"I was 14 or 15 (years old) going up against Fort Meade, but I wasn't scared," Baker said. "Especially at linebacker, you have to go out there and get after it. If you don't, they're going to get you. You have to have a no fear mentality in your heart. … My freshman year it was all about getting to the ball before they got started because I was kind of light. Now, I'm bringing the thunder with me."
Said Jordan: "We don't like to play ninth-graders on our level, but he's an exception to the rule. He is a tremendous playmaker, covers from sideline to sideline and is a great, great tackler. He's just a good football player. He has those intangibles you can't coach. He's got lateral movement. He's got (good) feet. People try to block him and he makes plays. He's probably the best one I've ever coached."
Recruiting has not died down since Baker committed to LSU on July 30. He said Florida is the most active school still recruiting him other than the Tigers. Alabama and Clemson have also upped the interest. Ole Miss, South Florida, Auburn and Arkansas are some others that have reportedly offered. Baker said he's 100 percent committed to LSU, but he might attend a Florida game to check out the Gators.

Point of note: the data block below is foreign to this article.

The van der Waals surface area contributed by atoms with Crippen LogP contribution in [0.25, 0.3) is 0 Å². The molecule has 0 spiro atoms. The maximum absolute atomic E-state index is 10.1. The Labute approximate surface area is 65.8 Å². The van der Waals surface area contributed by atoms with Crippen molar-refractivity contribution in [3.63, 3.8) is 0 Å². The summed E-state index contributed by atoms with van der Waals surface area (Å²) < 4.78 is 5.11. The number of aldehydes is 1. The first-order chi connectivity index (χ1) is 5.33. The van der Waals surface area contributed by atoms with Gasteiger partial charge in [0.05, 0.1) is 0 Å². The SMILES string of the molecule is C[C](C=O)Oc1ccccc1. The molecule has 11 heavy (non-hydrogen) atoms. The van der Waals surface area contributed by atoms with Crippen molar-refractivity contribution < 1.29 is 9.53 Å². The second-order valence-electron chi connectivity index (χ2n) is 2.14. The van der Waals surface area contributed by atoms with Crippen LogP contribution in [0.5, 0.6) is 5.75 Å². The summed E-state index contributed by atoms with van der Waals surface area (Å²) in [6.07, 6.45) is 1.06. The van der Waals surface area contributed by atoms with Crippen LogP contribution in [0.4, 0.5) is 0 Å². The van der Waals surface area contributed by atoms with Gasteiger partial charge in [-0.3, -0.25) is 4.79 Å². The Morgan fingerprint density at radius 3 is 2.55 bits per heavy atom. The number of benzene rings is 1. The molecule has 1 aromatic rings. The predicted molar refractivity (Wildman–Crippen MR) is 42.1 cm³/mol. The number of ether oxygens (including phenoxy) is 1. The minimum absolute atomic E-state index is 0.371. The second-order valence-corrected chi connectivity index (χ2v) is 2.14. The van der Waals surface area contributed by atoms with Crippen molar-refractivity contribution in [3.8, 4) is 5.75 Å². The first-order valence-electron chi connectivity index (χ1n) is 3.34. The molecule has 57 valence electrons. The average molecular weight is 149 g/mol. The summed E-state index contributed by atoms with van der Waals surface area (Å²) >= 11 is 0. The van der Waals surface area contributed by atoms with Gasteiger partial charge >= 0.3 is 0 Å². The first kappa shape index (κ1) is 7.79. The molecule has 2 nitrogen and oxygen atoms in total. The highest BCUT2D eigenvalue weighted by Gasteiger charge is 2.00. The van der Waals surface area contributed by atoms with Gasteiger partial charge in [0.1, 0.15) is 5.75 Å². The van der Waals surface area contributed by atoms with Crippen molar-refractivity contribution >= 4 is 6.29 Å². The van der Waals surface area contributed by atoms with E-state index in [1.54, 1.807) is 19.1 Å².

"LSU is like every team recruiting me," Baker said. "They like my speed and athleticism. They think I can come in and play immediately. I don't want to be a bench warmer. It's still going kind of crazy. The Gators are still (recruiting me) and Clemson and Alabama. I'm cool with it. They're just showing they want me at their school. It's helping my game knowing the coaches are out there watching me."
Despite all the attention, Baker is one of the boys. That's one reason why he's so liked by his teammates.
"He loves football," Cox said. "He's definitely focused on his goal of playing college football. He leads by example by what he does on the field. He's very important to our team.
"He comes over a lot and we hang out and play some Xbox. We hang out all the time. He's a really funny person and a good friend, but when it comes to football he's very serious."